The Supreme Judicial Court has allowed Kamee B. Verdrager’s application for direct appellate review of the summary judgment dismissal of her discrimination suit against Mintz, Levin, Cohn, Ferris, Glovsky & Popeo, Chairman R. Robert Popeo and others.
The case will see the SJC address, for the first time, a matter involving the use of “self-help discovery.”
Verdrager — who joined Mintz Levin in 2004 — sued the Boston firm for gender discrimination in 2007 after she failed to make partner.
Verdrager previously told Lawyers Weekly that she rejected a $700,000 settlement offer in November 2008. She said she was informed a week later that she would be laid off in a move that the firm claims in filings was in response to the slowing economy and excess capacity.
At that point Verdrager confronted Mintz Levin partner Kim V. Marrkand with one of many documents she had downloaded from the firm’s document library that she believed constituted “smoking gun” proof of her allegations, according to filings in the case. In its opposition to Verdrager’s SJC petition, Mintz Levin — represented by Choate, Hall & Stewart’s Joan A. Lukey — claims Verdrager also demanded a seven-figure settlement at that time.
Outraged to learn Verdrager had been harvesting — and sharing with her own lawyer — Mintz Levin documents that she believed supported her discrimination claims, Popeo ordered her immediate termination and reported her to the Board of Bar Overseers. The case now turns on the propriety of Verdrager’s conduct.
Verdrager argues that the documents came from the “public” section of the firm’s DeskSite library and that “firm policy informed users that they had no expectation of privacy in the DeskSite system.” Lukey’s opposition counters that Verdrager “proactively searched for, copied and transmitted to her lawyer privileged and confidential documents, many of which were irrelevant to her claims.”
The BBO unanimously cleared Verdrager in 2012, concluding that “any experienced plaintiff’s lawyer would have advised [Verdrager] to copy everything she could get her hands on that was freely available and pertinent to her claim. And that is all she did.”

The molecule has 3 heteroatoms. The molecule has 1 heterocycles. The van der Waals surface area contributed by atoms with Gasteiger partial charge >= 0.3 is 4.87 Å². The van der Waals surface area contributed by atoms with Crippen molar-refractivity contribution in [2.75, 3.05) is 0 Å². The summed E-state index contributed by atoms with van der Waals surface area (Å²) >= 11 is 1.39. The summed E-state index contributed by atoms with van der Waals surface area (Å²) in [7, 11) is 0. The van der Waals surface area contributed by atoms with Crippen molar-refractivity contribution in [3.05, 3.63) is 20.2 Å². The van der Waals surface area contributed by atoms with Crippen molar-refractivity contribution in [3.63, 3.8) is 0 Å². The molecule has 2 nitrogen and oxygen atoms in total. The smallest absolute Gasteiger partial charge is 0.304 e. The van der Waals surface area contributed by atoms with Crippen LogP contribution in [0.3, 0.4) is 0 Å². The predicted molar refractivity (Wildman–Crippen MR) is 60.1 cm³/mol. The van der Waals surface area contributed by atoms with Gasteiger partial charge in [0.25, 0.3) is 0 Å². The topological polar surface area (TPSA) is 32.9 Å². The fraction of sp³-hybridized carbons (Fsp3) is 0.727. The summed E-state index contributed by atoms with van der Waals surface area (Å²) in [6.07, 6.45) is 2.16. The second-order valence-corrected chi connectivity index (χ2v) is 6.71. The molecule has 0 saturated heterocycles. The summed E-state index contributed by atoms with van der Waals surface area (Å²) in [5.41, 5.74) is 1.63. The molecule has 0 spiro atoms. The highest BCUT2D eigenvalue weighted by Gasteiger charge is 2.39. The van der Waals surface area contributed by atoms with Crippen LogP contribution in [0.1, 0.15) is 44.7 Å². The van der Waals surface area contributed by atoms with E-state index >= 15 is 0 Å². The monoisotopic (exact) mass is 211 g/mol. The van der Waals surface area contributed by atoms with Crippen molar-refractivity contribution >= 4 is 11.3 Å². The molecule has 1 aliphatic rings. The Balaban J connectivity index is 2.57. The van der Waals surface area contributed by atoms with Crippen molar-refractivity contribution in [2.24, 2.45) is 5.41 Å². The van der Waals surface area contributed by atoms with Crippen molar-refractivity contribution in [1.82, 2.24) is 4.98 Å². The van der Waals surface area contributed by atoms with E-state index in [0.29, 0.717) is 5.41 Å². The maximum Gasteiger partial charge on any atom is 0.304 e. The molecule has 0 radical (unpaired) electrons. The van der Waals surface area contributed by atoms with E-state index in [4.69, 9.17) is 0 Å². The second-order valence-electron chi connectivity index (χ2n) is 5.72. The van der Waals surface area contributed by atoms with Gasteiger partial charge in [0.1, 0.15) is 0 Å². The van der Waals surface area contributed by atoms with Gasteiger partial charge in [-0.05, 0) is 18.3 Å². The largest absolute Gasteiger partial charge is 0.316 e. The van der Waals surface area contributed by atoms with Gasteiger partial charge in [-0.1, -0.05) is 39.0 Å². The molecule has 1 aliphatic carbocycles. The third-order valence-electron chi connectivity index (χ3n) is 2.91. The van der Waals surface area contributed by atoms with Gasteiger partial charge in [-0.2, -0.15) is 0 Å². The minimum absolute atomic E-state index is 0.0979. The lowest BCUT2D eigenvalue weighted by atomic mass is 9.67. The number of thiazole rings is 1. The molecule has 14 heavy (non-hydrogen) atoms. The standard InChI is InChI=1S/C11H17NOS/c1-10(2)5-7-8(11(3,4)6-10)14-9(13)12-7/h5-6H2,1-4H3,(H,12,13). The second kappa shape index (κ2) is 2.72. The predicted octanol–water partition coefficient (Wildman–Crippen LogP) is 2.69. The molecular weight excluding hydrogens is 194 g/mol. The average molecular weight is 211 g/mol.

SJC Justice Francis X. Spina affirmed the BBO ruling and noted that the court had never decided a case “involving the use of so-called self-help discovery.”
But back in Superior Court, where Verdrager’s discrimination lawsuit was pending, Judge Peter M. Lauriat granted Mintz Levin summary judgment in late 2013 after finding that the firm “has produced evidence to support its position that [Verdrager’s demotion] was based upon performance concerns,” not discrimination. Lauriat allowed counterclaims based on Verdrager’s document collection to proceed.
Verdrager, now representing herself pro se, argues that allowing the decision to stand would weaken Massachusetts’ unlawful discrimination statute by giving employers license to freely “terminate and prosecute any employee who retains evidence or who shares it with an attorney, without fear of a viable retaliation claim, by simply claiming disloyalty and breach of contract (if restricted by an employer policy or agreement).”
She has the backing of the Massachusetts Employment Lawyers Association.
“[A] plaintiff’s non-deceptive use of employer documents that are not genuinely confidential and do not affect third-party interests should not be considered a legitimate, non-discriminatory reason for an adverse employment action,” Boston lawyers Ellen J. Messing of Messing, Rudavsky & Weliky and Courtney M. Hostetler of Zalkind, Duncan & Bernstein write in the association’s amicus brief. “Such an approach would go some distance toward leveling the playing field in employment discrimination cases, in which most information and documents of value are typically held by the employer.”
Noting that “[e]mbodied within the trust and confidence placed in an attorney are the duties to maintain client confidentiality and not to misappropriate law firm property,” Lukey counters that Verdrager’s actions “were a betrayal of trust” that cannot insulate her from being fired.
The SJC allowed Verdrager’s application for direct appellate review June 26; oral arguments have not yet been scheduled.